Thursday, July 2, 2015

Eastern Kingsnake (Lampropeltis getula getula)

June 12th. I was on the final leg of the trail from the Section B parking lot to the dam at Fort Yargo State Park. This year, I’d met two snakes – Black Rat Snakes (Elaphe obsoleta) – along this section of the trail. So I’m always on the lookout for snakes along this section of the trail where there are woods to the east and the open area to the west is covered with Kudzu vines. 

I’d completed the first flat section of trail and was just starting down the hill to the final flat section of trail when I saw it…  A big snake…

Immediately recognizable as an Eastern Kingsnake (Lampropeltis getula getula) or Chain Kingsnake, a black snake that has thin white bands. It was about four feet long. At first, it didn’t look like it was moving but then it became apparent that it was moving very slowly. It seem oblivious to the fact that I was standing only about two to three feet from it.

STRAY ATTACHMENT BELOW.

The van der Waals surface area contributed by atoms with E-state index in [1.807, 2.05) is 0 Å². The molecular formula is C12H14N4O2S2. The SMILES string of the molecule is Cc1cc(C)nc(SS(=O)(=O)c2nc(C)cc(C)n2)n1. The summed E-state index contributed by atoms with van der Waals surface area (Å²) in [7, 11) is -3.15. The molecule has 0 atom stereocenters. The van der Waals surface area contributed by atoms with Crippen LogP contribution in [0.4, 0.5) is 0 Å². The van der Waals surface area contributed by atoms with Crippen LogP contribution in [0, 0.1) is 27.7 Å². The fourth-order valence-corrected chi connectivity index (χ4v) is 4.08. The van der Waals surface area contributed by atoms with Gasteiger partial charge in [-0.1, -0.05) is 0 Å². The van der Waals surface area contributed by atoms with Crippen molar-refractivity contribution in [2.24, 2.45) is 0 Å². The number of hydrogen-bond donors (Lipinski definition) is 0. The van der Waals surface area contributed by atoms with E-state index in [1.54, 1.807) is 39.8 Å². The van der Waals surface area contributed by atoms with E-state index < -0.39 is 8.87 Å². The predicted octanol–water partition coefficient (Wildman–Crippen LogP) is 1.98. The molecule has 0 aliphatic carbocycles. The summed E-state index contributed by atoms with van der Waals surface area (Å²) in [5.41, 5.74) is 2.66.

It was poking its nose into the soft surface of the gravel-clay soil as if it was looking for food.

It didn’t seem to be sensing with its tongue, but it definitely was...
digging its nose in the soil.

It almost looked as if it was ‘mouthing’ the soil as it went.

Finally, it had apparently exhausted its interest in this area and slithered effortlessly up the almost vertical embankment before disappearing into the woods. This encounter seemed to take forever but, according to my camera, was only three to four minutes long. 

Eastern Kingsnakes are constrictors; they eat snakes including venomous snakes such as Copperheads (Agkistrodon contortrix), skinks, reptile eggs, rodents, birds and their eggs, and frogs. I couldn’t find any reference to this snake eatings insects but I did find a reference to the Eastern Black Kingsnake (Lampropeltis getula nigra) eating insects. I’m assuming that this subspecies would also eat insects and that this snake was looking for a snack.

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